ARCHAEOLOGICAL SOCIETY OF CONNECTICUT
Barnum Museum, 820 Main St. Bridgeport, Connecticut
Saturday, April 20, 2013
Admission: non-members (general public)-$10, members (ASC/FOSA/Barnum)-$8, students-$5
Parking – free off-street parking will be available in lot behind Ralph & Rich’s restaurant (off of Caesar Batilla Way)
9:00 – 9:25 Registration begins (with coffee and doughnuts)
9:25 – 9:30 Welcome, announcements – Dan Cruson, President, Archaeological Society of Connecticut
Morning Session Theme – Archaeology of Southwestern Connecticut
9:30 – 10:00 The Warner Site: Evidence for Late Archaic Forest Productivity in Woodbridge, Connecticut
Cosimo Sgarlata, Ph.D. and Bree Mathiason (Western Connecticut State University)
The Warner site is a Late Archaic site in Woodbridge, Connecticut. Two independent radiocarbon samples from the same cooking hearth (stone lined concentration of wood charcoal and nut fragments) returned similar 2 sigma calibrated radiocarbon dates of Cal BP 4530 to 4420. Additionally, piece-plotting of artifacts beneath the plow zone revealed distinct patterning of activity areas. It is argued that the site’s occupants made a planned move to the site in the Late Summer/Early Fall to target specific resources. Occupation of the site over a prolonged period allowed strategic stockpiling of lithic raw materials, and the organization of a flake core technology aimed at mass production of simple, efficient, and abundant tools which is further interpreted to indicate systematic and intensive exploitation of seasonally available Mast Forest resources. This pattern fits well with other interpretations of Late Archaic adaptation to mature temperate woodland forests that emphasize well planned, organized, and systematic productivity in terms of seasonally available foods.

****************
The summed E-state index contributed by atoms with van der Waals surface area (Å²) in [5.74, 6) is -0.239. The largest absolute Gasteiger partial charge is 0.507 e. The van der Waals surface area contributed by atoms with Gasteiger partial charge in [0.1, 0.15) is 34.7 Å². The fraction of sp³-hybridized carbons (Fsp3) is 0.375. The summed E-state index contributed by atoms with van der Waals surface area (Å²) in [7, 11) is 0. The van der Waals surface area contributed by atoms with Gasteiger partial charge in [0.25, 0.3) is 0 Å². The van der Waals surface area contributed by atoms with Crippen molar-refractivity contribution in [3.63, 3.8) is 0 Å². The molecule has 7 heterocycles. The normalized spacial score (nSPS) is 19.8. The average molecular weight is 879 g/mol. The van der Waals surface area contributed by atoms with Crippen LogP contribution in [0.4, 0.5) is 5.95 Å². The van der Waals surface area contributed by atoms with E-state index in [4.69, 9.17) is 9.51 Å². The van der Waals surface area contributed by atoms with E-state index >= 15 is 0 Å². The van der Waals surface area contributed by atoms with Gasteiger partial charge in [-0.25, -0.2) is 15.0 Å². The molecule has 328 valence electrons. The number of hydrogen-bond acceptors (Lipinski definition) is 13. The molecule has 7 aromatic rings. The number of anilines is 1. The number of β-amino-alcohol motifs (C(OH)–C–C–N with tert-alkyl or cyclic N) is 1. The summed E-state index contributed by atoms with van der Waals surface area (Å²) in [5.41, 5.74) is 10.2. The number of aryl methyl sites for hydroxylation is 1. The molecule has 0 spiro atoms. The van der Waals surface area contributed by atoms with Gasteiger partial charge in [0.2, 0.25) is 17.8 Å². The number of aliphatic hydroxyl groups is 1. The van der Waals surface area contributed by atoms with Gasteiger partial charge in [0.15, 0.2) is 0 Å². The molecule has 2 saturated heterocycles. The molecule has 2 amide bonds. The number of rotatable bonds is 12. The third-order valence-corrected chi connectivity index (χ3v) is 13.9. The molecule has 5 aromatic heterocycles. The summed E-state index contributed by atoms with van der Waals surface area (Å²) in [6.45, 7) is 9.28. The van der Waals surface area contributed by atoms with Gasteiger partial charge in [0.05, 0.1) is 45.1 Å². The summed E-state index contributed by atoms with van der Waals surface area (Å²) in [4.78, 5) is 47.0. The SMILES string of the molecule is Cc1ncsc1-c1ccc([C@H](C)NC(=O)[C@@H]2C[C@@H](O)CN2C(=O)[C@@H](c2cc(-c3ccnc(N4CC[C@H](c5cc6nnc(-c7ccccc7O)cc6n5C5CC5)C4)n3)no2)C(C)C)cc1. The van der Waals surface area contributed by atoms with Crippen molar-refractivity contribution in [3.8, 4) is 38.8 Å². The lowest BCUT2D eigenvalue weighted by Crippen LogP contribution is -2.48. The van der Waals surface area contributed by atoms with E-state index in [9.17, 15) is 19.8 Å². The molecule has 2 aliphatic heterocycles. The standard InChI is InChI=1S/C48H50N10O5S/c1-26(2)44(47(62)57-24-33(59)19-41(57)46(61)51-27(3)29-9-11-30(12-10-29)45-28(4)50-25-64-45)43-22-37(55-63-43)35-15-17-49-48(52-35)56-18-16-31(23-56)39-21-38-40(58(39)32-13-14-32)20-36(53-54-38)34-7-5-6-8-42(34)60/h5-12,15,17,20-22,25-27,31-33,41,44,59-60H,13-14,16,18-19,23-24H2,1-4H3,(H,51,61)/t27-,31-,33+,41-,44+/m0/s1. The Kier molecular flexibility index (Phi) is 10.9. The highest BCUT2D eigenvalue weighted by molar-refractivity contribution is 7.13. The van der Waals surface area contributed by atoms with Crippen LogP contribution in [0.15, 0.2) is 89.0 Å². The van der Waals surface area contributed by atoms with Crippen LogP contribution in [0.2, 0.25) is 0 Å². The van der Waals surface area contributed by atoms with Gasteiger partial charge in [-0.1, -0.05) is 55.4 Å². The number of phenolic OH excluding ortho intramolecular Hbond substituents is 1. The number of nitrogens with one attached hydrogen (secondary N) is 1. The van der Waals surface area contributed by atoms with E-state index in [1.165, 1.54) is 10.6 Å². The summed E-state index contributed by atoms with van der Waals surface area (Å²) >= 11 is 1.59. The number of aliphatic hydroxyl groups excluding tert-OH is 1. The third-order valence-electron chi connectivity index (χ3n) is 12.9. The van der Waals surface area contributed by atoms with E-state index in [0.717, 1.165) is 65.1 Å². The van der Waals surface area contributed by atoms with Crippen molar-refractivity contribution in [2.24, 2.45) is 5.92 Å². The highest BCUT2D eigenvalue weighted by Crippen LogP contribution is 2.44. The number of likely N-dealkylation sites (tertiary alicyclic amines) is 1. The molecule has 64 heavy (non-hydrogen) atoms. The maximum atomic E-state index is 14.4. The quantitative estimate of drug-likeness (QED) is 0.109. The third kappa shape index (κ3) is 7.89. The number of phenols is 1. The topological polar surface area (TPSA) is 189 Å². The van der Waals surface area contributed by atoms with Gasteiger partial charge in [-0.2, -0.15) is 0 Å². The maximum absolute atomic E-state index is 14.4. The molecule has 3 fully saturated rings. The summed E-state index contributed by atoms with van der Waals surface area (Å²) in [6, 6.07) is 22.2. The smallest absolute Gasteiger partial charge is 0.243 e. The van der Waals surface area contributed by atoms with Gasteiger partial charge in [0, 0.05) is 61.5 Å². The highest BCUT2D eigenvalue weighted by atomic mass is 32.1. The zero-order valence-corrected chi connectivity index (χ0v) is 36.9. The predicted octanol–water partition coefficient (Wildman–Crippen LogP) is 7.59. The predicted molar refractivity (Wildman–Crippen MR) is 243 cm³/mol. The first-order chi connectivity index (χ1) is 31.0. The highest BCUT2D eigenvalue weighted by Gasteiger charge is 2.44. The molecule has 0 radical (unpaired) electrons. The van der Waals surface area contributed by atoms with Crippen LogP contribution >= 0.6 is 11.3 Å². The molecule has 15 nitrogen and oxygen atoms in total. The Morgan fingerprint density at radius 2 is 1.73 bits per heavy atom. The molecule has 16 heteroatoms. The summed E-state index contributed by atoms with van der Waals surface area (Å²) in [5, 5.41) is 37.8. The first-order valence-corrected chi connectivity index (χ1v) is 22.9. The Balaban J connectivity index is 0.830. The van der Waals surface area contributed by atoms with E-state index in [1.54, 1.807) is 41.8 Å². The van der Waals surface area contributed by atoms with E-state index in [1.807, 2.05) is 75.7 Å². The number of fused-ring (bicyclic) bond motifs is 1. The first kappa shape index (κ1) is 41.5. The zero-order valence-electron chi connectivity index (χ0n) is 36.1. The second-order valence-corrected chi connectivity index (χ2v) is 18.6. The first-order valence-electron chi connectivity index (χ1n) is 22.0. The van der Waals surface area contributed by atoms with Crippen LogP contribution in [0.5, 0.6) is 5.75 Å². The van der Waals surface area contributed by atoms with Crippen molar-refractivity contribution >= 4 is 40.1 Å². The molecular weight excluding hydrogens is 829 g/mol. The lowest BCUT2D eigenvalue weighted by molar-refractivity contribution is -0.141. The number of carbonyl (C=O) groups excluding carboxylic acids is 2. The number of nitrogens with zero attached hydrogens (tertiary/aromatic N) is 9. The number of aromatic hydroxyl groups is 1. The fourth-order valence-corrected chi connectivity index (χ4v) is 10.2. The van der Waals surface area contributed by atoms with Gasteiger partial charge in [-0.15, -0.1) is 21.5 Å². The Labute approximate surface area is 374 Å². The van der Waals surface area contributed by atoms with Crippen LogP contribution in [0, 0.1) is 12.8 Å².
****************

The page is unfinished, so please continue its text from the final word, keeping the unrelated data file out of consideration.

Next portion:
Cosimo Sgarlata, Adjunct Professor of Anthropology at WCSU, received his Ph.D. from the Graduate Center of the City University of New York in 2009. His work focuses on lithic production in the Northeastern United States. He is also an archaeological consultant for the town of Danbury.
Bree Mathiason is a student at Western Connecticut State University where she is currently pursuing her BS majoring in Anthropology and minoring in Cultural Resource Management. Her study interests lie in attempting to understand and establish the settlement patterns of coastal hunter-gatherers.